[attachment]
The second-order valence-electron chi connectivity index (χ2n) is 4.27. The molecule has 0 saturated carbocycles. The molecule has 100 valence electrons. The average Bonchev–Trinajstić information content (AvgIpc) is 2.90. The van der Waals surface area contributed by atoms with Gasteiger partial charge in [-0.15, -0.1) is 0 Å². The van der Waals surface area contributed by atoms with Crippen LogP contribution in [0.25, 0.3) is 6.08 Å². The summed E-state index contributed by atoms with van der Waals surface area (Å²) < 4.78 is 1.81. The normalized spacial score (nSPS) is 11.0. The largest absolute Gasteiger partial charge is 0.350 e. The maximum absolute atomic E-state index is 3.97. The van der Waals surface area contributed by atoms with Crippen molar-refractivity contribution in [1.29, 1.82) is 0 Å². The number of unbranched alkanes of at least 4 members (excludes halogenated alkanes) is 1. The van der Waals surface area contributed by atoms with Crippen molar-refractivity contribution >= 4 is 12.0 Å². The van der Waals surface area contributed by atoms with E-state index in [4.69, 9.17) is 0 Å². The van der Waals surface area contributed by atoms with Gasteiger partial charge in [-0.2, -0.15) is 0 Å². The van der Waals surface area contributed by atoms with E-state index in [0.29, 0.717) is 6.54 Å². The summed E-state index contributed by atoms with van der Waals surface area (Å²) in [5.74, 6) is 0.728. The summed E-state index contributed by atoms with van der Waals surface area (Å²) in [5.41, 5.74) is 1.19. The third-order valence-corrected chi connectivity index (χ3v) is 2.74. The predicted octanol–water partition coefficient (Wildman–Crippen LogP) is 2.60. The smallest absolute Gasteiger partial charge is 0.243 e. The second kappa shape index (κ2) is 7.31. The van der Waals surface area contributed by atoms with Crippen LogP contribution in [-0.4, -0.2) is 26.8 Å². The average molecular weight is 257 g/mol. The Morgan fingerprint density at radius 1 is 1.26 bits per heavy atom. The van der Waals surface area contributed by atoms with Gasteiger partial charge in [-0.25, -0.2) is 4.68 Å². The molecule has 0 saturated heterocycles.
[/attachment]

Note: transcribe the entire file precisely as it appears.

The second-order valence-electron chi connectivity index (χ2n) is 4.27. The molecule has 0 saturated carbocycles. The molecule has 100 valence electrons. The average Bonchev–Trinajstić information content (AvgIpc) is 2.90. The van der Waals surface area contributed by atoms with Gasteiger partial charge in [-0.15, -0.1) is 0 Å². The van der Waals surface area contributed by atoms with Crippen LogP contribution in [0.25, 0.3) is 6.08 Å². The summed E-state index contributed by atoms with van der Waals surface area (Å²) < 4.78 is 1.81. The normalized spacial score (nSPS) is 11.0. The largest absolute Gasteiger partial charge is 0.350 e. The maximum absolute atomic E-state index is 3.97. The van der Waals surface area contributed by atoms with Crippen molar-refractivity contribution in [1.29, 1.82) is 0 Å². The number of unbranched alkanes of at least 4 members (excludes halogenated alkanes) is 1. The van der Waals surface area contributed by atoms with Crippen molar-refractivity contribution >= 4 is 12.0 Å². The van der Waals surface area contributed by atoms with E-state index in [4.69, 9.17) is 0 Å². The van der Waals surface area contributed by atoms with Gasteiger partial charge in [-0.2, -0.15) is 0 Å². The van der Waals surface area contributed by atoms with E-state index in [0.29, 0.717) is 6.54 Å². The summed E-state index contributed by atoms with van der Waals surface area (Å²) in [5.74, 6) is 0.728. The summed E-state index contributed by atoms with van der Waals surface area (Å²) in [5.41, 5.74) is 1.19. The third-order valence-corrected chi connectivity index (χ3v) is 2.74. The predicted octanol–water partition coefficient (Wildman–Crippen LogP) is 2.60. The smallest absolute Gasteiger partial charge is 0.243 e. The second kappa shape index (κ2) is 7.31. The van der Waals surface area contributed by atoms with Crippen LogP contribution in [-0.4, -0.2) is 26.8 Å². The average molecular weight is 257 g/mol. The Morgan fingerprint density at radius 1 is 1.26 bits per heavy atom. The van der Waals surface area contributed by atoms with Gasteiger partial charge in [-0.25, -0.2) is 4.68 Å². The molecule has 0 saturated heterocycles.